Arundo donax (Giant reed) | BCH-ORGA-SCBD-115841 | Organism | Biosafety Clearing-House


Organism (ORGA)

last updated: 08 Dec 2020
Organism information
Arundo donax
Kingdom Viridiplantae
Phylum Streptophyta
Class Magnoliopsida
Order Poales
Family Poaceae
Genus Arundo
Species Arundo donax
  • Giant reed
Characteristics related to biosafety
Thought to be native to East Asia.
Extremely tolerant to environmental conditions with the exception of higher elevations and regions that receive frost. Tolerates wide variety of soils, water levels (even standing water) and heavy metals.
Cultivated in Asia, southern Europe and Northern Africa for thousands of years. Introduced to Pacific and the Americas as an ornamental plant and is now widespread in temperate and tropical climates.
  • Ornamental
  • Fiber/textile
  • Other (Soil erosion)
  • Other (Materials)
Additional Information
Arundo donax is listed as one of the 100 world's worst invasive alien species due to its aggressive growth, environmental tolerance and long life (over 40 years). The reed can reached heights of 10 meters. Vegetative reproduction appears to be principle means for population expansion through rhizome extension or plant fragments carried downstream (root formation can occur on plant fragments). Once established, the giant reed can form colonies spanning several acres. Sexual reproduction may not be important for this species as most specimens do not produce viable seeds. Even when green, the plants are highly flammable.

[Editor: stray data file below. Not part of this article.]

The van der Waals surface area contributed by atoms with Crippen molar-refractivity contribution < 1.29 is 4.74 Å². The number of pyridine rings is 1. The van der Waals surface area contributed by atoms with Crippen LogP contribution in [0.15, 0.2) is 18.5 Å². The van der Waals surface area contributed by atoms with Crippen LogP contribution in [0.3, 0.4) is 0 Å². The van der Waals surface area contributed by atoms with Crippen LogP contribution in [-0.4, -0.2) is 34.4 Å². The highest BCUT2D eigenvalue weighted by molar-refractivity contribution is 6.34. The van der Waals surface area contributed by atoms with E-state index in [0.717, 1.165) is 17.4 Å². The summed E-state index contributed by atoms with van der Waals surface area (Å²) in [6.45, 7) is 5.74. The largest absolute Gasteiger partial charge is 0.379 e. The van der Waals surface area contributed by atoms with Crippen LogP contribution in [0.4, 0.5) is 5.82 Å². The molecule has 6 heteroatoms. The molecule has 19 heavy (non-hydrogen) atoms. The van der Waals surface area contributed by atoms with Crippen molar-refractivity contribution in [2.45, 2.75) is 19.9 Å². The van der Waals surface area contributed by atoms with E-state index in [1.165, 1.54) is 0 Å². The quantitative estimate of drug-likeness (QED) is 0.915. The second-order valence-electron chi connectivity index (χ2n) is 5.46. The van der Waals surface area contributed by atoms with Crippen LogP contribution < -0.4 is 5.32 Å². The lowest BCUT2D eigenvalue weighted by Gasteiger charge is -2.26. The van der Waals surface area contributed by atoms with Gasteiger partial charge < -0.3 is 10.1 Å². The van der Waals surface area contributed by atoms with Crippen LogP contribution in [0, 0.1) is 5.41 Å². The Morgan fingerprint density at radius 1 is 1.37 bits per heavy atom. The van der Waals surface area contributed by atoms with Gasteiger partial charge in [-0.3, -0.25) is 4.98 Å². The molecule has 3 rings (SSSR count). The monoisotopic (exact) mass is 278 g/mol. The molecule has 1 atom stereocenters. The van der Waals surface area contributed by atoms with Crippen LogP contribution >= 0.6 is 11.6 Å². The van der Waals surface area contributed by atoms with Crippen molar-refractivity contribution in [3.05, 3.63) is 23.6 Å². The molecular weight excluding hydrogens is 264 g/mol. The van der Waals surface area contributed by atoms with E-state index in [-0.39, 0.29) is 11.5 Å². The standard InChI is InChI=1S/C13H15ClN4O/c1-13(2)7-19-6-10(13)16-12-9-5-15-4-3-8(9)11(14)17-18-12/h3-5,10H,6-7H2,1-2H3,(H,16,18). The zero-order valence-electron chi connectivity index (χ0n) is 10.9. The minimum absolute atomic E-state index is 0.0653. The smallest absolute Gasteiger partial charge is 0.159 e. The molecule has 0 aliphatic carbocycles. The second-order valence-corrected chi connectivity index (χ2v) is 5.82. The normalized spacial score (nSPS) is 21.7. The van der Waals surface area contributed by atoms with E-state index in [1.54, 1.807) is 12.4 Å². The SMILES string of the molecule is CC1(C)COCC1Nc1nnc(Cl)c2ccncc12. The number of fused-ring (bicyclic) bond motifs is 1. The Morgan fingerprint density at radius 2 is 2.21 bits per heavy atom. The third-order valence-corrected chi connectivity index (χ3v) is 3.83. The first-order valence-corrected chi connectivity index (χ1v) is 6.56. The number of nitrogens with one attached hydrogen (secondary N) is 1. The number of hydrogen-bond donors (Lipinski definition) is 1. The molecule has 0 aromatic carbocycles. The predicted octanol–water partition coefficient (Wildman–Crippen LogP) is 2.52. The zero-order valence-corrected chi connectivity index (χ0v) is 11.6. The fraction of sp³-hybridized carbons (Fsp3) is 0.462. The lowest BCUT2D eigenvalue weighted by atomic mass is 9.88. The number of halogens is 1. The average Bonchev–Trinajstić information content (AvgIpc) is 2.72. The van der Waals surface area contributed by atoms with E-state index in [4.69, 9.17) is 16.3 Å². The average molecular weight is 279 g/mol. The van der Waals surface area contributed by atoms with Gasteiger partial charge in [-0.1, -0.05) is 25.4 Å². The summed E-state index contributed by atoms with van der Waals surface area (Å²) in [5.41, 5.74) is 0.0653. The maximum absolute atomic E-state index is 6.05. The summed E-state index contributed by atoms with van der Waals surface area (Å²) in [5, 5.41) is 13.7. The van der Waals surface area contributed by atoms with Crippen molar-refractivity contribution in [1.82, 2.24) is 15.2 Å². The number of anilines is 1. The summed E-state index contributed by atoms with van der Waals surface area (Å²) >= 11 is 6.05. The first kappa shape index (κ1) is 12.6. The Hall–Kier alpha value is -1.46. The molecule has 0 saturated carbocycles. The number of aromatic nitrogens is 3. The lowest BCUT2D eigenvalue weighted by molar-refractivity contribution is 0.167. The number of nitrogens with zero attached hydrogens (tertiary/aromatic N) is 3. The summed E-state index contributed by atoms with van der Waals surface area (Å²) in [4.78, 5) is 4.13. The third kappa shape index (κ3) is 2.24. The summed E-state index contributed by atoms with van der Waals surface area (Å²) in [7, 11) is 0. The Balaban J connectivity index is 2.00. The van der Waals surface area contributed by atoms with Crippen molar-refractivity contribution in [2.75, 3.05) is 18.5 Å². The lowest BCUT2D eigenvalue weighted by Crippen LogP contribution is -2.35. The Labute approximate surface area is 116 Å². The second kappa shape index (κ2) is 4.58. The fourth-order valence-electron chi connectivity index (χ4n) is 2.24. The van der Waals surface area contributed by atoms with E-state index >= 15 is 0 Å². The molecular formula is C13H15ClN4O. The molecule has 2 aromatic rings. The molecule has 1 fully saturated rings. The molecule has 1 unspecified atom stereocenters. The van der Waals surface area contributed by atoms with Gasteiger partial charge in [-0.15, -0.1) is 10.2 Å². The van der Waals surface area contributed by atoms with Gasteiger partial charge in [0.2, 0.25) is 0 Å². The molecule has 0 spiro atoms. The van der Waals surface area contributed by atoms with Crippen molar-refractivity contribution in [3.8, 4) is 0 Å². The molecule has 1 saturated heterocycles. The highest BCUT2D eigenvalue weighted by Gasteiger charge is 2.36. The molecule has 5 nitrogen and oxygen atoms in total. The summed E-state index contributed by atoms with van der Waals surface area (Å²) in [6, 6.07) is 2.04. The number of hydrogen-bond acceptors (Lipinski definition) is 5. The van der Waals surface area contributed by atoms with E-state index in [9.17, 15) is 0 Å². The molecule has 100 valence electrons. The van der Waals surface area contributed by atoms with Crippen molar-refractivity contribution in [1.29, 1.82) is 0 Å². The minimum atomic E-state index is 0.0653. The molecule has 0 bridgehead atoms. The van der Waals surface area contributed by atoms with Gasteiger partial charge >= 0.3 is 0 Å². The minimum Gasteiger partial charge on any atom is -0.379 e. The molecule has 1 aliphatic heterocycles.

A. donax has been cultivated as a source of materials for instruments (flutes, pipes, etc.), building materials, materials for basket weaving and fuelwood. The reed was introduced to other areas as an ornamental plant and to stabilize soils against erosion. Other potential applications include carbon sequestration, source of fibre (pulp and paper, rayon) and use as an energy crop. Medically, the reed has been used as a sudorific, a diuretic, a diaphoretic, an emollient, a galactofuge and an anti-lactant in the treatment of dropsy. Isolated alkaloids may also raise blood pressure and contract the intestine. Phytocompounds may also have anti-carcinogenic properties.

The reed contains a base chromosome number of 12. However, various ploidy levels have been reported. Genetic diversity is expected to be low due to the vegetative propagation of the reed. Thus far, the chloroplast is the only genome to be completely sequenced (GenBank: KX109945.1). De novo assembly of the transcriptome has occurred.
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